Joshua Greene - @jrg_developer - Senior Author for raywenderlich.com
Michael Katz - @themikekatz - Senior Author for raywenderlich.com
Book - iOS Test Driven Development
The Components of Test-Driven Development
Keep Your Iterations Small
Circular Progress of Testing and Developing Functionality
Avoid Testing other APIs (i.e. Integration Testing)
Use Mock Data for Outside Dependencies
Behavioral Driven Development vs XCTest
How to Encourage TDD in Your Team and Company
Make sure Maintainability and Specs are Met
Prevent Regressions with New Features
Regular Code Reviews
Tests Should Be Required Before Deployment
Encourage a Culture of Testing
Slow Add Tests to Projects Missing Them
Common Mistakes When Doing Test Driven Development
Following the Golden Pathand not testing edge cases and errors
Following Test Coverage too strictly or not enough
Use Multiple Test Targets
Write Tests First
For Experimenting with New APIs
Use Spike Solutions to Experiment
Write Temporary Tests
Use Playground to Test Code
Continuous Integration Tools
WWDC and TDD
New Performance Tests
Test Plan for Xcode
SwiftUI, Live Previews, and Modeling
WWDC 2019 - Testing in Xcode
Twitter - @brightdigit
Facebook - BrightDigit
Brand New Instagram! - @brightdigit
Leo Dion (Host): So hey guys, how's it going?
[00:00:01] Michael Katz (Guest): Great. How are you?
[00:00:02] Leo Dion (Host): Good good, just been trying to catch up with WWDC. What's your general thoughts so far.
[00:00:07] Michael Katz (Guest): It seems like this is about the biggest one we've had since they introduced Swift. There's just so much stuff.
[00:00:12] Leo Dion (Host): Yeah, that's exactly what I was thinking especially with the UI changes. So have you started investing money to buy a $1000 stand?
[00:00:20] Michael Katz (Guest): Yeah, I wish. Fortunately at my company, we actually do video editing. We have editing bays already have racks of Mac Pros. So I assume that those will get upgraded with the new machines at the fancy monitor so I can go downstairs and drool over them when I'm not actually. It's working on my MacBook.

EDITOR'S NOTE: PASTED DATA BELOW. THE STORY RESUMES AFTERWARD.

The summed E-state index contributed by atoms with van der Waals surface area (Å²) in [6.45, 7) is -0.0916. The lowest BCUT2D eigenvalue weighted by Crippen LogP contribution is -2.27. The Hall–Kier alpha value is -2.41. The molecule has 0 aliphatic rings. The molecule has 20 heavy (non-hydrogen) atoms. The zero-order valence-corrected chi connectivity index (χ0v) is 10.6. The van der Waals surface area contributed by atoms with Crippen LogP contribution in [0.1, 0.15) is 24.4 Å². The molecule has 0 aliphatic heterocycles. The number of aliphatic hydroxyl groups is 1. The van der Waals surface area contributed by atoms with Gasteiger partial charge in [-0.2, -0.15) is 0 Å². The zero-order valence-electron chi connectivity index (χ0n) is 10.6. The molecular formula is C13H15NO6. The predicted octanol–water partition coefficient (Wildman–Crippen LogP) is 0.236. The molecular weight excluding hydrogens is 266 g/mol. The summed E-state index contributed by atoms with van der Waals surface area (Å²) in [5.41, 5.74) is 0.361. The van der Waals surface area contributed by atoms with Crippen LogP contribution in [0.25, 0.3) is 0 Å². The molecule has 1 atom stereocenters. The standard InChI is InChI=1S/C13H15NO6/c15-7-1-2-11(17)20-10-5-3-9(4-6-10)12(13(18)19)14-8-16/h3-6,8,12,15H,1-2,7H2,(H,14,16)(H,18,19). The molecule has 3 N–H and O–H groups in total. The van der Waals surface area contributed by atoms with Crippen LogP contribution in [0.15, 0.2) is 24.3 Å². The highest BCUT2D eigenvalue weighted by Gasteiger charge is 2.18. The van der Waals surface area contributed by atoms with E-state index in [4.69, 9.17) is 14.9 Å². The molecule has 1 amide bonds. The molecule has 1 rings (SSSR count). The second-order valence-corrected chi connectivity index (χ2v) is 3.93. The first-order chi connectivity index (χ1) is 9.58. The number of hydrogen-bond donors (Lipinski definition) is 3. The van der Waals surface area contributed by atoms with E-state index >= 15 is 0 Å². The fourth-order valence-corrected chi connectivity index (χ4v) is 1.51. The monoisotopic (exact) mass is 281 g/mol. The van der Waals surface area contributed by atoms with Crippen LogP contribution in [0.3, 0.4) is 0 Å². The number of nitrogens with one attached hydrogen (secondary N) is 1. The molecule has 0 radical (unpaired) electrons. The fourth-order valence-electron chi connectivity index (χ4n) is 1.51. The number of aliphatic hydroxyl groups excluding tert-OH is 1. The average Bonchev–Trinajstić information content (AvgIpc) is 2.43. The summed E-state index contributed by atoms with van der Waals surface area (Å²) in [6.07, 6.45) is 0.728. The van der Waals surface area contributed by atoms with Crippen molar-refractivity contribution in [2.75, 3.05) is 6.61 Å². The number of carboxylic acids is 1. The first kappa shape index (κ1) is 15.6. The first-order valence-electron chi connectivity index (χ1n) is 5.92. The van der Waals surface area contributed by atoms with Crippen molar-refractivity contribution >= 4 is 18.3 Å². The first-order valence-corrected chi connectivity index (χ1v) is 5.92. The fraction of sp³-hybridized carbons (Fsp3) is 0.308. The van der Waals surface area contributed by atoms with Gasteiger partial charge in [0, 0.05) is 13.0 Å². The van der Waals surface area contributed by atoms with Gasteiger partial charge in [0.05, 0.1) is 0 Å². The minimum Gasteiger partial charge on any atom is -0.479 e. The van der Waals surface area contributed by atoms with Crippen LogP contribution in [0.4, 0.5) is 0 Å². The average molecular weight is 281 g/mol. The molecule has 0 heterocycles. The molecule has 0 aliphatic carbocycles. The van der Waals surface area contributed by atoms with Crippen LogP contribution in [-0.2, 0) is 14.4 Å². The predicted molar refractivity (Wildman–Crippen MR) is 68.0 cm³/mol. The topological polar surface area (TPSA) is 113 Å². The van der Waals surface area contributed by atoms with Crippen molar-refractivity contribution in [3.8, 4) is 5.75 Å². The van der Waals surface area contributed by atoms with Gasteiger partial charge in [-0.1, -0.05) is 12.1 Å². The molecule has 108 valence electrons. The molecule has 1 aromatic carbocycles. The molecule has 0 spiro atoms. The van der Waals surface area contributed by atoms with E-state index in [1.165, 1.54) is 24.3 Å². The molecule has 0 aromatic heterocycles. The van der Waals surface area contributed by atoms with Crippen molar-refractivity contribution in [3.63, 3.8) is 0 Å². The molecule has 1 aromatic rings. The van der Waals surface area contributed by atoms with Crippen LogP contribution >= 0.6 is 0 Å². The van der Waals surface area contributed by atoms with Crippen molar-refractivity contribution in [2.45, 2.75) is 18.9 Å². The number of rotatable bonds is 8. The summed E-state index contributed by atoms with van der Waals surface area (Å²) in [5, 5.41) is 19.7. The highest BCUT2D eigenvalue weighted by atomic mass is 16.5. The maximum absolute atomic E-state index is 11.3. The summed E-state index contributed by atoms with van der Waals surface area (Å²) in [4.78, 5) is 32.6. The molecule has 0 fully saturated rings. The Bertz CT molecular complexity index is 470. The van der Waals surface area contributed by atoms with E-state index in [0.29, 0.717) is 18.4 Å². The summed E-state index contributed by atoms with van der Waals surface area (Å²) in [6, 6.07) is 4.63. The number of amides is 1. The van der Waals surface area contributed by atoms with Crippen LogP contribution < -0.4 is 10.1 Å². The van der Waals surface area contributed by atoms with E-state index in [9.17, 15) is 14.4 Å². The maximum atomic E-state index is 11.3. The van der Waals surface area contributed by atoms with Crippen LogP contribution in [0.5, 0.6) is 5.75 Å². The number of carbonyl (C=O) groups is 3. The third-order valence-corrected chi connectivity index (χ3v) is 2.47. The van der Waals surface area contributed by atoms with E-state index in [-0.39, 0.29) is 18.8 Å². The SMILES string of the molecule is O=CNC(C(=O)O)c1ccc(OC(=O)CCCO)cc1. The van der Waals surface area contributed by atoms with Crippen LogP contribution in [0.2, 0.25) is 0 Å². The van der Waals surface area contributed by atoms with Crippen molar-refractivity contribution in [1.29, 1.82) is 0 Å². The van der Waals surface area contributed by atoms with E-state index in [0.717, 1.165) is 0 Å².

[00:00:36] Leo Dion (Host): Yeah, I mean that's the thing about these devices. They're not for developers like there for video editing like massive 3d rendering that kind of stuff and big production companies
[00:00:45] Joshua Greene (Guest): Maybe if you're doing like 3D games or something as a developer. I could see it being really worthwhile but for business or Enterprise type apps it may be a little bit of an overkill which is definitely pretty awesome. But day to day maybe not so much.
[00:00:59] Leo Dion (Host): Yeah, exactly. So if people want to tweet at us or we're also at brightdigit on Twitter at brightdigit on Instagram and Facebook. Let us know your thoughts on WWDC and any thoughts you might have about all the new stuff that's coming out.
[00:01:15] Guys, so apparently you have a book coming out pretty soon. Is that correct? So go ahead and introduce yourselves to let me know a little bit about this book.
[00:01:24] Joshua Greene (Guest): So my name is Joshua Greene. I am a longtime author for RayWenderlich.com
[00:01:30] I've done everything from creating tutorials to books to videos. This is a new project that we're putting together to teach test-driven development it's called iOS Test-Driven Development by Tutorials
[00:01:45] Michael Katz (Guest): And I'm Michael Katz and similar story. I've been with Ray Wenderlich for a number of years and also done books tutorials.
[00:01:53] Spoke at the RW Devcon. Haven't done any screen cast yet, but maybe someday and they are passionate about test-driven development and we both came I think independently to the idea of writing a testing book and editor-in-chief put us together. And here we are most of the way through it.
[00:02:11] Just getting ready to finally finish it up.
[00:02:13] Leo Dion (Host): So test-driven development, I remember once it was like almost more than half decade ago, probably almost 10 years ago, I went to a conference in Chicago and I think it was Bob Martin who gave a talk on test-driven development the idea being like first you write your test and then you write your code.
[00:02:33] Is that kind of the gist of it or what are the components of test-driven development? What exactly does that mean?
[00:02:39] Joshua Greene (Guest): Yeah, definitely writing tests first is definitely a big part of it. Keeping iterations small. I think test-driven development is all about, you know, writing one small thing you write a small test to implement something that you need to get implemented.